Most university students have problems in critically assessing the value of internet sources. This affects the research process and impacts the students' academic writing negatively. To compound the problem further, the Internet offers no quality control of information collected from it. As many professions have a particular way of expressing things, the industry’s specific terminologies intimidate students, affecting their comprehension and the ability to write plagiarism free material. Students have trouble in differentiating between an essay, report, argumentation, and an expose. In an assignment, such terms such as analyze, discuss, explain, list, and identify tend to confuse and disorient most students substantially. The issuing of unclear assignment instructions further aggravates the problem of plagiarism. Moreover, the inability to cite reference sources accurately and the lack of consistency among the distinctive style guides exacerbate the problem that undergraduates face when referring to sources. In a year, a typical student can utilize around four unique style guides, with each guide giving different formatting instructions.
Moreover, poor planning and time management cannot be ignored. Often, students need to manage their time as they are engaged in social activities, committed to college sports, and they are under family and peer pressure. Many university students often misjudge the time commitment and the effort that their academic writing requires. They do not take the time to research the assigned topics properly, and hence, they end up working on their research papers within a very limited timeframe. Therefore, Howard (1995) argues: “students overtaxed lives leave them vulnerable to the temptations of cheating.” Furthermore, online sources are very tough to reference. First, there is no consensus about the style guides to use in referring to online sources. Second, most websites’ URLs are temporary and they change arbitrarily, or the address is extended, intricate, and baffling. Apart from these factors, negative attitude towards lecturers and class work only aggravates the problem. Moreover, students may cheat where they feel that assignments have no value to their academic courses despite the teachers handing them out (Howard, 1995). Poor relations between lecturers and students lead to high chances of students resorting to plagiarism in their works as these students feel that their instructors will not closely review their assignments.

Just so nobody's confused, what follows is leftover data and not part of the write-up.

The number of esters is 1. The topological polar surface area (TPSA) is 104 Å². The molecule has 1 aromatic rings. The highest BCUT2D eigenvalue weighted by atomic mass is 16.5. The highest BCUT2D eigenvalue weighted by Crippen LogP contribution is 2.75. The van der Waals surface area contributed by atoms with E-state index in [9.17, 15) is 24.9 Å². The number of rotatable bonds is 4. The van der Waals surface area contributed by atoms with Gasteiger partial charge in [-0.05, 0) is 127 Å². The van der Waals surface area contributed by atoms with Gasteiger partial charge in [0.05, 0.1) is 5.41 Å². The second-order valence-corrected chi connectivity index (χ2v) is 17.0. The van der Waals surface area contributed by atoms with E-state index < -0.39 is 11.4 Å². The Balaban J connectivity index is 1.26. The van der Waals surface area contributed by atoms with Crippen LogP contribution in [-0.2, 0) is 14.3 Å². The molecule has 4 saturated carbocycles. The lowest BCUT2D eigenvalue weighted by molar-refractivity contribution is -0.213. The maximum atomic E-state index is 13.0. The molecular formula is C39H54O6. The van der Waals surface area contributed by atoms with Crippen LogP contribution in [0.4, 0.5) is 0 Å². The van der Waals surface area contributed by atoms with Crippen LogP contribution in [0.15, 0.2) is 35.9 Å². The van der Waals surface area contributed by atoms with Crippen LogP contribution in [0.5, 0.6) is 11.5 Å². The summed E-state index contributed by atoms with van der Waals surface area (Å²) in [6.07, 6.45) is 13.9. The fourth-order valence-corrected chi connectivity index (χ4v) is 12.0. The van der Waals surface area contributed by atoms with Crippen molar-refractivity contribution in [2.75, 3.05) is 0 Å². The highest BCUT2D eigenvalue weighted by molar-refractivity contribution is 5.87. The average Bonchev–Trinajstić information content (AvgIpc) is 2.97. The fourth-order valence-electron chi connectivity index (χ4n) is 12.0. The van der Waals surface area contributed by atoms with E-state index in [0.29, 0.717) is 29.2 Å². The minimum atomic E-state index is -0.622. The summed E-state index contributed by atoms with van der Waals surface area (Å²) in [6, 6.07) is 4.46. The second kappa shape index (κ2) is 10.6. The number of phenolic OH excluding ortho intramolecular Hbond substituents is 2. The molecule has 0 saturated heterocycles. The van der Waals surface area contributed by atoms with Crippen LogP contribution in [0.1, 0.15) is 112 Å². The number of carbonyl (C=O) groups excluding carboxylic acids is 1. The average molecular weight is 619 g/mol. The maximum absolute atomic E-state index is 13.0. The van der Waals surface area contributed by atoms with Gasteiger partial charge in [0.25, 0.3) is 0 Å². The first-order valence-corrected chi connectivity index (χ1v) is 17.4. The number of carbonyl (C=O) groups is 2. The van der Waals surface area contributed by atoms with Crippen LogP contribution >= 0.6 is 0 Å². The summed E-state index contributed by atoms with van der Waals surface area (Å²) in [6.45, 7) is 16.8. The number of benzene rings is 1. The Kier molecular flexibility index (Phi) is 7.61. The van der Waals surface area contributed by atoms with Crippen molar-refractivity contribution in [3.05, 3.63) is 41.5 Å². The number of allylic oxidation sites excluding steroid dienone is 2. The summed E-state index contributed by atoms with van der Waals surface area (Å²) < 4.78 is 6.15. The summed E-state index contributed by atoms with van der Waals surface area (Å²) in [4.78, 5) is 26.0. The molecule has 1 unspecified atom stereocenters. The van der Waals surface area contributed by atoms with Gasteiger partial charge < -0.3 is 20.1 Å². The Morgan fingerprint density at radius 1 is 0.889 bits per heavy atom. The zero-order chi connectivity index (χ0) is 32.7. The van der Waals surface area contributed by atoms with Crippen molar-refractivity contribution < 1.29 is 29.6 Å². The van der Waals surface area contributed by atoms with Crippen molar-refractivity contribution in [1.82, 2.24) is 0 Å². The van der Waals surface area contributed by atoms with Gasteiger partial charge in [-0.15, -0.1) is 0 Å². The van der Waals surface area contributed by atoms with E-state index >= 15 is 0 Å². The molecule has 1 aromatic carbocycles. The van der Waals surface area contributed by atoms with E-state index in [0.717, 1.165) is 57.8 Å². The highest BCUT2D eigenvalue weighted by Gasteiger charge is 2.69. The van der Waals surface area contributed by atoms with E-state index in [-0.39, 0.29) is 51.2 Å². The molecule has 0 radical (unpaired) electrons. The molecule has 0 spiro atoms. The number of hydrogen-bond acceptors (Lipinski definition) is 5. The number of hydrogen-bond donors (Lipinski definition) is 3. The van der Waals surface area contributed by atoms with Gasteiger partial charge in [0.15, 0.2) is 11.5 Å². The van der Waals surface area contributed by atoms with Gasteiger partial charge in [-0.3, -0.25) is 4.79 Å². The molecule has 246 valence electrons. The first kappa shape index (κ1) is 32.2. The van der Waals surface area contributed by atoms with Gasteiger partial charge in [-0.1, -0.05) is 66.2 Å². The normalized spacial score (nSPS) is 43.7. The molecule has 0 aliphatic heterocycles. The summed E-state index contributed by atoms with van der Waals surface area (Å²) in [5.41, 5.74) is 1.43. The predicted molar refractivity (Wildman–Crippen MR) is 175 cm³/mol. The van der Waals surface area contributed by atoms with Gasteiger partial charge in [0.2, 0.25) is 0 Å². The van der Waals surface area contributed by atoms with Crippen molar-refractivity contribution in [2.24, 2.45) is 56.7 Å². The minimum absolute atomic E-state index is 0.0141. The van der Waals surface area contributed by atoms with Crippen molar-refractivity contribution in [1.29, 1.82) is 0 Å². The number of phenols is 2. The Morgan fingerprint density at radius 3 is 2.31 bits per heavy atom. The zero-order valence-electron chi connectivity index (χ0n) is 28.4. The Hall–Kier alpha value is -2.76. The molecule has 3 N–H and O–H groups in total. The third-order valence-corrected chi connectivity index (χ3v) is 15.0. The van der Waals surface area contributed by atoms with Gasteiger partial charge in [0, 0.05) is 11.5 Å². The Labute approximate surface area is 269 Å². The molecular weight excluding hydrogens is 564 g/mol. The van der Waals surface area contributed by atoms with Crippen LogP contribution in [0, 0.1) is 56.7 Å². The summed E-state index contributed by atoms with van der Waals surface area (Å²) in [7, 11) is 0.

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Why Are Ethical Considerations Important to Academics?
Ethical considerations in academics are critical. Moral norms are the standards or measures for behavior that is recognized as right or wrong. Ethics aid in distinguishing acceptable or unacceptable behavior. The reasons why contemplating ethical considerations is important in academics are multiple. First, ethical standards help safeguard academics from falsifying or distorting information and advance the quest for learning and truth, which is the essential objective of education. Moral conduct is also the basis for shared work since it fosters and encourages an atmosphere of trust, responsibility, and common appreciation among academics when considering the issues related to information sharing, copyright rules, authorship, privacy, and numerous related factors (Howard, 1995). Scholars observe ethical norms for the public to acknowledge and exercise confidence in the results of their research. The public requires certain guarantees that have researchers applied the necessary moral principles, for example, human rights, conflicts of interest, animal welfare, obedience to the law, and industry benchmarks.